Put a medium-rare steak, hot pastrami sandwich or anything containing bacon in front of me and I’m a happy camper. But I love fruits and vegetables equally. When it comes to food, for me, anything goes. One thing I haven’t embraced though is the vegan/raw food movement.
Limiting so many categories of food outright just seems, well, sad. Like a morning without coffee really. That’s why when my husband’s cousin, Vanessa (also Maggie’s incidentally), opened a vegan restaurant in the East Village and had us in for a raw food dinner, I was a little apprehensive, not because I don’t like vegetables, but because on the menu was fettuccine alfredo. I don’t know much about vegan raw food, but I know this much: no cream, no cheese, no pasta. What else is fettuccine alfredo?
Vanessa is a great cook though, so I headed off to the dinner with an open mind. As it turns out, to raw foodies, “pasta” is zucchini put through a spiral slicer to give it an effect that is somewhat like noodles, but not really. As for the alfredo, I never did find out what was in Vanessa’s sauce, but I’m guessing nut milk because she does amazing things with nut milk. Vanessa’s fettuccine alfredo definitely wasn’t that, but no matter. It was delicious. The vegetables were crunchy, the sauce was rich and flavorful, and I happily chomped away until every last bite was gone.
To my surprise, I even found myself craving it later, but I felt daunted at the task of recreating it. Then I found a recipe for squash and zucchini “linguine” with goat cheese in Food & Wine. The farmer’s market is overflowing with chubby green zucchinis and baby yellow squash, and this seemed like the perfect way to use them. This “linguini” has become a new favorite of mine because it is easy, light and refreshing. I adapted the recipe, switching out parsley for dill among other things. I just peeled strips of zucchini and squash using a vegetable peeler, blanched them in boiling water for 30 seconds, then dropped them into a bowl of ice water before patting them dry.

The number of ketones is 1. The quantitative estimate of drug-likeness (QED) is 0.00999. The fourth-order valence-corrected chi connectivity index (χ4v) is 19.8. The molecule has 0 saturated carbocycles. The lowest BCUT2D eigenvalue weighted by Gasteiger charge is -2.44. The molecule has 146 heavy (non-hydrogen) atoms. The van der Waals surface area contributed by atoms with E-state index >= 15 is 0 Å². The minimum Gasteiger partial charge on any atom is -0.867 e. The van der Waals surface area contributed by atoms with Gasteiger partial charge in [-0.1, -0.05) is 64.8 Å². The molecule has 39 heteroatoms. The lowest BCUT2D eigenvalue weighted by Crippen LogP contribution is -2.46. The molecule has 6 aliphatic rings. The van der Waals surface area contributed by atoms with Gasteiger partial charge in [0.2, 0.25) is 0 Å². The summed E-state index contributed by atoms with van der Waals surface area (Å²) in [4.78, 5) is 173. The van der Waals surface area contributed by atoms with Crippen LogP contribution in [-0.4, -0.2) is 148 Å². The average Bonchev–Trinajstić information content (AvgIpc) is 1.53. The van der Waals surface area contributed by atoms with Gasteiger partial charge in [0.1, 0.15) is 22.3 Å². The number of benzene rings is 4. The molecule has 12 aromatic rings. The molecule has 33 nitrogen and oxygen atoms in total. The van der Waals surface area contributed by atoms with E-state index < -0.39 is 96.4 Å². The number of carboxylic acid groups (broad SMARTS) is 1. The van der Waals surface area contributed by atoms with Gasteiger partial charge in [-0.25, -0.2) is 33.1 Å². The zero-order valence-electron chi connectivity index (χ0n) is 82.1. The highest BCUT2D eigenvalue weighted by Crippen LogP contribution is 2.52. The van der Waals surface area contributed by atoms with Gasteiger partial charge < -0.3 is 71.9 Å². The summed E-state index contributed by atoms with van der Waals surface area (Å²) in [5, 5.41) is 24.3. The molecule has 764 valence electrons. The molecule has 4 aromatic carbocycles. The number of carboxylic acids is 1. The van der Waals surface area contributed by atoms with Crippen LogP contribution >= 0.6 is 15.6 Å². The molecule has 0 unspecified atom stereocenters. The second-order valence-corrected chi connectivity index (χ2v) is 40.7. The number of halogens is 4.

When the whole thing is put together, the effect is pretty great. You can even twirl the strips around the prongs of your fork, and while it’s not linguine, it’s something else entirely. And that something is good.
Squash and Zucchini “Linguini”
Adapted from Food & Wine, August 2008
Adapted from Food & Wine, August 2008
- 2 zucchini
- 2 summer squash
- 1 tablespoon chives
- 1 tablespoon chopped dill
- 1 lemon for juice
- 1 chopped shallot
- 2 garlic cloves
- 1 teaspoon crushed red pepper
- olive oil
- Fresh goat cheese
- In a bowl, whisk the lemon juice with ¼ of a cup of olive oil, salt and pepper. Add the chives and dill. Sauté the shallot, garlic and red pepper in 2 tablespoons of olive oil until fragrant over medium heat. Add salt and pepper.
- Meanwhile, peel the zucchini and squash with a vegetable peeler, then peel off long thin strips until you reach the core. Blanch the strips in boiling water for 30 seconds, then remove them to a bowl of ice water to cool. Remove and pat dry. Put them in the bowl with the lemon juice and herbs. Add the garlic and shallot, and stir. Top with crumbled goat cheese.
Eat Boutique is an award-winning shop and story-driven recipe site created by Maggie Battista. After hosting pop-up markets for 25,000+ guests, Maggie is now focused on opening her first permanent Eat Boutique–a food-retail concept space with a new way to the very best food. Her second cookbook, A New Way to Food: Recipes That Revamped My Pantry & Made Me Love Me, At Last, will be published by Roost Books/Penguin Random House in 2019. Her first cookbook, Food Gift Love, features more than 100 food gift recipes to make, wrap, and share and is available wherever you find favorite cookbooks.